Israeli Warning: Arab States Seeking Nukes to Counter Iran

REUTERS/Regis Duvignau
REUTERS/Regis Duvignau

TEL AVIV – Israel has detected “signs” that Arab states are seeking to develop nuclear weapons in order to counter the growing threat of Iran, Israel’s defense minister warned.

“We see signs that countries in the Arab world are preparing to acquire nuclear weapons, that they are not willing to sit quietly with Iran on the brink of a nuclear or atomic bomb,” stated Moshe Ya’alon.

Ya’alon did not offer any specifics about which Arab countries may be seeking nuclear weapons.

Ya’alon said he believes Iran could abandon the nuclear accord and attempt to develop nuclear capabilities. “If at a certain stage they feel confident, particularly economically, they are liable to make a break for the bomb.”

Speaking to reporters after a recent meeting with Jordan’s King Abdullah, Ya’alon said Arab countries in the Middle East do not trust that Iran will abide by the international nuclear accord implemented last summer.

He said the Jewish state was closely monitoring Iran’s actions regarding the nuclear deal “because over many years the Iranians have been deceitful about their nuclear program.”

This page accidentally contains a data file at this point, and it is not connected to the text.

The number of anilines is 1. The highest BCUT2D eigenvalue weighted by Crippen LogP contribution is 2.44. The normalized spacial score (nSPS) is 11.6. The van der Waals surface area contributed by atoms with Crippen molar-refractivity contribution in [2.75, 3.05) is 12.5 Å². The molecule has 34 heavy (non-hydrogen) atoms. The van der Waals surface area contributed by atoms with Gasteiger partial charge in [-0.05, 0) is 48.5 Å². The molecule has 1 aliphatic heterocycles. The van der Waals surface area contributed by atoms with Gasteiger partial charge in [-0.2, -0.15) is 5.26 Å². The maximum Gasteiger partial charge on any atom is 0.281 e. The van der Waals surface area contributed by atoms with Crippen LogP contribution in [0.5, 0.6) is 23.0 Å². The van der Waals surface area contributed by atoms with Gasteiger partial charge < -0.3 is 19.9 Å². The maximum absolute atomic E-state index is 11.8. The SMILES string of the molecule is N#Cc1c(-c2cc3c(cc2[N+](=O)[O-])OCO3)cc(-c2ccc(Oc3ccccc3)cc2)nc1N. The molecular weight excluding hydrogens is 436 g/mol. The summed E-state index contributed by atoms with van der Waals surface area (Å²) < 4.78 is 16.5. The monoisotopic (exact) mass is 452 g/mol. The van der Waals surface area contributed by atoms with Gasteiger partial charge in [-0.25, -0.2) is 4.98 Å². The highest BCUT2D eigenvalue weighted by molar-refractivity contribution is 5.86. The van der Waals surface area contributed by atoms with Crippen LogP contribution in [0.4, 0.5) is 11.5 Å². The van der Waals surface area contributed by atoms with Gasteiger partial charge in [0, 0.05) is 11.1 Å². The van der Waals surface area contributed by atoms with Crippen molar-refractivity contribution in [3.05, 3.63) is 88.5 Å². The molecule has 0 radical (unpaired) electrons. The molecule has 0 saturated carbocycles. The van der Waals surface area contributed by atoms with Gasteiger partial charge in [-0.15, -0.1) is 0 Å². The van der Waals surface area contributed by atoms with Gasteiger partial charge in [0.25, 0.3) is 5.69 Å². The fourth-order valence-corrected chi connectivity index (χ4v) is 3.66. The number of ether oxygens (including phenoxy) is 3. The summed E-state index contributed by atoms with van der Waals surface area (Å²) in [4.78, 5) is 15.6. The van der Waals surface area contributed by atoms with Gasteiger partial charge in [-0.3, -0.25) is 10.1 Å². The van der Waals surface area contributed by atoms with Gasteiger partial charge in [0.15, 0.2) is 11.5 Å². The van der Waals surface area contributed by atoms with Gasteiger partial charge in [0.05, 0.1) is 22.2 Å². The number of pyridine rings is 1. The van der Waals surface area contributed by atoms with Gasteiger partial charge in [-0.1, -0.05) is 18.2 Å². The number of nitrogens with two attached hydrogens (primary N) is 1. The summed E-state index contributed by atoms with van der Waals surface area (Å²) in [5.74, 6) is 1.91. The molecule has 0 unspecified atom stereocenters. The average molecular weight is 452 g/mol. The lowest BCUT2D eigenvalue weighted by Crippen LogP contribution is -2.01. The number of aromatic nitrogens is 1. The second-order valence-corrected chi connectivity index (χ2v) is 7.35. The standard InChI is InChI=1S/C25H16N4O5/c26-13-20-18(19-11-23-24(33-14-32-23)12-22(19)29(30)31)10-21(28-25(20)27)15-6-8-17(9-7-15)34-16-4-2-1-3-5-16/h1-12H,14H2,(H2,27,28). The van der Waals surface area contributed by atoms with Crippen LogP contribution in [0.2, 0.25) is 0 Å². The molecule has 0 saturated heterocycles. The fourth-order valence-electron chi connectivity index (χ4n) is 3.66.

Last month, Breitbart Jerusalem reported an influential pro-government Saudi newspaper had recommended that the kingdom take immediate steps to join the nuclear club.

The Al-Riyadh daily urged the country’s leaders to begin establishing a “clear road map for a civilian nuclear program.” The goal should be to open the first Saudi nuclear reactor by 2030 – one year before most of the significant constraints on Iran’s nuclear program lapse.

Last May, the Sunday Times of London cited unnamed senior American officials claiming Saudi Arabia had “taken the ‘strategic decision’ to acquire ‘off-the-shelf’ atomic weapons from Pakistan.”  The Saudi Defense Ministry rejected the claims.

In 2012, the King Abdullah City for Atomic and Renewable Energy, the Saudi nuclear body, recommended the kingdom install 17 gigawatts of nuclear power, but no plan has been publicly issued to meet that goal.

In March, Olli Heinonen, former deputy director of the U.N.’s International Atomic Energy Agency, told this reporter that the nuclear negotiations with Tehran had already prompted Mideast and Persian Gulf countries to seek a nuclear infrastructure.

He pointed out that Russia that same month inked a $10 billion deal to build a nuclear power plant in Jordan.  Egypt last February signed a preliminary agreement with Russia for a nuclear plant. And the United Arab Emirates in 2009 finalized a $20 billion contract with Korea Electric Power Corporation for a power plant that is currently under construction.

Aaron Klein is Breitbart’s Jerusalem bureau chief and senior investigative reporter. He is a New York Times bestselling author and hosts the popular weekend talk radio program, “Aaron Klein Investigative Radio.” Follow him on Twitter @AaronKleinShow. Follow him on Facebook.


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